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Programs by Marlenka:

Synthesis of Yoga Pt. 1, Ch. 11

“The Master and Mover of our works is the One . . .the Self of all beings, Master of all worlds, the Light and Guide . . . All that is, is he, and he is the More than all that is, . . . and we ourselves are being of his being (though we know it not) . Even our mortal existence is made out of his substance; there is an immortal within us that is a spark of the Light that is for ever.”

It is long before we can see truly, and longer still if we would be transformed. Key is our renunciation of the egoism of the worker. When our surrender to his Dilvine Shaki is absolute, only then will we have arrived. And of course in all Yoga the first requisites are faith and patience. The Gita reminds us that the Yoga must be practiced, applied, with a heart free from despondent sinking which may come due to our impatience. Remmmmmmmmmembering that the Master has promised us he works always through our nature; we are his creation; in our errors is the substance of a Truth which works to reveals its meaning to us. . . He is wiser that our reason . . .

This reading is the first one of this chapter; to be continued .

Synthesis of Yoga Pt. 1, Ch. 10

This reading concludes Chapter 10, The Three Modes of Nature. Sri Aurobinido began the chapter outlining precisely what are the three modes, their influence on our nature and our goal to become one with the Divine. In this second half of the chapter he goes on to instruct us that getting rid, rejecting, if that were even possible, what would appear to be holding us back or down, that any attempt at an exclusive resort to sattwa as the sought after highest of the three gunas, seeming to be the way of escape, won’t do. As no one of the qualities can prevail by itself against the other two.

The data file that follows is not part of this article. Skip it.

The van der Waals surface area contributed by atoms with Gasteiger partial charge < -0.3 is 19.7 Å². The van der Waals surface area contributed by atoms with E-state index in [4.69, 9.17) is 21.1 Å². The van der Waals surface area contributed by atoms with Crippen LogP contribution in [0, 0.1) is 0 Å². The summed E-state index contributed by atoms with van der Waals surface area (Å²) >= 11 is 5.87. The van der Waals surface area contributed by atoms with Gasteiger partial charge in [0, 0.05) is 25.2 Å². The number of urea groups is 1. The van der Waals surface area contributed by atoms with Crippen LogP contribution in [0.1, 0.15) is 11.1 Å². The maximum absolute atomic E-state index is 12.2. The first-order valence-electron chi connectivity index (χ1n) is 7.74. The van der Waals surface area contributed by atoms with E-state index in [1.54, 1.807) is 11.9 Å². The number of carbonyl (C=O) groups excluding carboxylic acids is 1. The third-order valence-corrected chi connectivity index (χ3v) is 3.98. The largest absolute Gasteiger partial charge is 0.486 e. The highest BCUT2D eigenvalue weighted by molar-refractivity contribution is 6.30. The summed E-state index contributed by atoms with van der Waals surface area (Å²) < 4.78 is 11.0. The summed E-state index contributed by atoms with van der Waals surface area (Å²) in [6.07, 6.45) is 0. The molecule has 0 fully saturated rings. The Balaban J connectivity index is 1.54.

Again, the Gita: to stand back in oneself from the action of the of the modes, and to observe as the Witness, seated above the forces of Nature. The Witness looks but neither accepts nor interferes. Achieving a static freedom of the soul, no longer only witness, a dynamic transformaton of the nature takes place.

Synthesis of Yoga Pt. 1, Ch. 10

The Three Modes of Nature, chapter 10, page 232, begins with an explanation of these three modes, their qualities, their workings.

These modes, termed gunas in Indian books, are named as sattva, rajas, tamas. No man is entirely one or another: Sri Aurobindo points out that all three are present in everyone and, everything; a constant combining, separating of their relations is in play.

In detail each guna is explained. One’s dominant guna is not the soul type of the individual but rather an index made for the present existence, at the particular moment of his evolution in Time.

Synthesis of Yoga Pt. 1, Ch. 9

Continuing with part 1 the Yoga of Divine Works, Chapter 9 Equality and the Annihilation of Ego on page 226 through its conclusion on page 231.

Sri Aurobindo explains that for we must grow into equality of spirit; there is a stoical period of preparation of equality in which we learn not to run from that which pains nor run towards that which pleases, but to accept, face, bear and conquer. He calls this period a most elementary and yet a heroic age. This period of resignation and endurance shall result in the soul’s strength, equal to all shocks and contacts.

The follower of this Path will finally realize him/herself as the conscious instrument of the eternal Worker, having renounced, surrendered fully to the supramental Shakti his works as well as the fruits of his works.

Synthesis of Yoga Pt. 1, Ch. 9

Chapter IX starting on page 221: Equality and the Annihilation of the Ego, in which Sri Aurobindo again extols the simple yet profound teaching of the Gita: “To action thou hast a right but never under any circumstances to its fruit.”

” . . . the renunciation of attachment to the work and its fruit is the beginning of a wide movement towards an absolute equality in the mind and soul.” To act, work with attachment to the result means our work is not offered to the Highest, but to our ego.